On Thursday September 8, 2021, New York Governor Kathy Hochul signed legislation A.4302/S.2758. The legislation sets a statutory goal for all new light-duty vehicles sold in the Empire State to be zero-emissions by 2035 and all new medium- and heavy-duty vehicles by 2045. At the same time, the Governor directed the Department of Environmental Conservation to “release a proposed regulation that would significantly reduce air pollution from trucks.” In short, New York is looking at adopting California’s Advanced Clean Trucks (ACT) regulation.
Oregon and New Jersey have also discussed the ACT and signaled interest in adopting the standards. In April, Governor Phil Murphy and New Jersey’s Department of Environmental Protection proposed the ACT regulation– though industry has pushed back on the timeframes. Oregon is currently going through the rulemaking process. These states are building on an announcement from July 2020, in which 15 states and the District of Columbia signed a Memorandum of Understanding, committing to no longer sell polluting MDHD vehicles by 2050 with an interim target of 30 percent by 2030. These states could well be the next ones to adopt the ACT rule.
Given the buzz around the ACT and the very real possibility that other states and jurisdictions will take up similar rulemakings, it is worth taking a moment to make sure we are all on the same page.
What is the Advanced Clean Truck (ACT) regulation?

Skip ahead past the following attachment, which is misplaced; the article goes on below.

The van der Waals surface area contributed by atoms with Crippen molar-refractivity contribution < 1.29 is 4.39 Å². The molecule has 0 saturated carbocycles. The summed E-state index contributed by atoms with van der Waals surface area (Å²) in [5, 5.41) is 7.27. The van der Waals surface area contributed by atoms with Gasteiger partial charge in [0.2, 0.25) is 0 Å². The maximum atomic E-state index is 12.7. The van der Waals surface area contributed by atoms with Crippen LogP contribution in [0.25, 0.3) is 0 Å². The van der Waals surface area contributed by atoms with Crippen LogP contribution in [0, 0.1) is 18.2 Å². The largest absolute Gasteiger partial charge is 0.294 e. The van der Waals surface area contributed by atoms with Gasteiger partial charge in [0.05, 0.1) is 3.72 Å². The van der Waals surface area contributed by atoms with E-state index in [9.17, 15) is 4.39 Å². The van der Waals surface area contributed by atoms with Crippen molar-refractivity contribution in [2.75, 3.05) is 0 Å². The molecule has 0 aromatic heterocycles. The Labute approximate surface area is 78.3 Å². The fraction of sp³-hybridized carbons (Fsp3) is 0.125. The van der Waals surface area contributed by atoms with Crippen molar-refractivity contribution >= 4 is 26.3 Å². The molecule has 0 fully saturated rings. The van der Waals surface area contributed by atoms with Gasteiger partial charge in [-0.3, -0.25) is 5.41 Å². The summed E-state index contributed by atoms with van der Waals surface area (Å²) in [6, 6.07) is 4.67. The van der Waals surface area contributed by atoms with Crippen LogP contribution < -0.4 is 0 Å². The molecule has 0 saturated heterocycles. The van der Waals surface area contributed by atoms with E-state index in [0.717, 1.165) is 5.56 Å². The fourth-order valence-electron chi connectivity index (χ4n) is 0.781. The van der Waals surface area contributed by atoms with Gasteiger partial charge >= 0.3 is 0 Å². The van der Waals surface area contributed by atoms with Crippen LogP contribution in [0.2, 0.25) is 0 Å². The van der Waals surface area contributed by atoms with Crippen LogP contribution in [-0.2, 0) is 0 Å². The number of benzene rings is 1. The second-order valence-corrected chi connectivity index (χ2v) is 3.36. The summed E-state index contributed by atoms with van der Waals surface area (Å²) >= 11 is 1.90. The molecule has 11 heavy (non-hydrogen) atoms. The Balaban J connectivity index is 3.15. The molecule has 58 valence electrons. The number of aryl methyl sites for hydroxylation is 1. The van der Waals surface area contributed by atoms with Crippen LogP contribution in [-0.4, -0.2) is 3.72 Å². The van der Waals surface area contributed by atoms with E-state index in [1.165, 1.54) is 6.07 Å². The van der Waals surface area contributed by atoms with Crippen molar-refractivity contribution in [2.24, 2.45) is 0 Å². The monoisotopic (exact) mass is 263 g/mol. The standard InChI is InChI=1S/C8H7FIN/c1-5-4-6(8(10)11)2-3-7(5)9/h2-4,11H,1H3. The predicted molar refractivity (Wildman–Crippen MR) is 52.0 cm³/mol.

The full name is the Advanced Clean Truck (ACT) medium- and heavy-duty zero emission vehicle (ZEV) standards. The ACT requires manufacturers who sell MDHD vehicles to sell zero-emissions vehicles as an increasing percentage of their annual sales from 2024 to 2035. The ACT originated in California but can be adopted by other states under the authority of the Clean Air Act. (ICYMI: We held our very first EV Hub Live episode on the rules just after they were announced).
What vehicles are in scope?
The ACT regulation covers vehicles of weight Classes 2b through 8. This basically refers to all trucks larger than 8,500 pounds, like Amazon’s delivery step vans or large hauling pickup trucks. At the other end of the spectrum are Class 8 vehicles – think a cement truck or an intercity bus. The Federal Highway Administration has some nice infographics of the different vehicle categories. To be clear, medium-and heavy-duty (MDHD) vehicles generally refers to vehicle classes 3 through 8.
What does the ACT require?
The California regulation requires that by 2035:
– 55% of Class 2b – 3 truck sales are zero emissions.
– 75% of Class 4 – 8 straight truck sales are zero emissions.
– 40% of truck tractor sales are zero-emissions.
The ACT also includes a reporting requirement for large fleets.
Why adopt the ACT?
Benefits from electrifying medium and heavy duty vehicles include public health benefits (to both communities and drivers), lower greenhouse gas emissions, and lower operating costs for fleet operators.
What do our data tell us about the adoption of MDHD vehicles now?
Electric MDHD vehicles are a tiny proportion of total sales. The Atlas Medium- and Heavy-Duty Vehicle Registrations Dashboard tracked just over 2,000 electric MDHD registrations – around half of which are in California. Most electric MDHD vehicles are buses.
When does ACT get started?
California expects to begin the regulation with model year 2024. Oregon, New Jersey and New York are looking at model year 2025. It is worth reiterating that California is the only state to have passed the ACT into law.
How does this fit in with federal movements?
The Biden Administration called on the Environmental Protection Agency (EPA), as part of its Executive Order in August about clean trucks and cars, to begin drafting legislation for MDHD vehicles to start from as early as 2027 under the Clean Air Act.
A number of states have vehicle and charging incentives in place to support MDHD, which you can track on the EV Hub Policy Dashboard.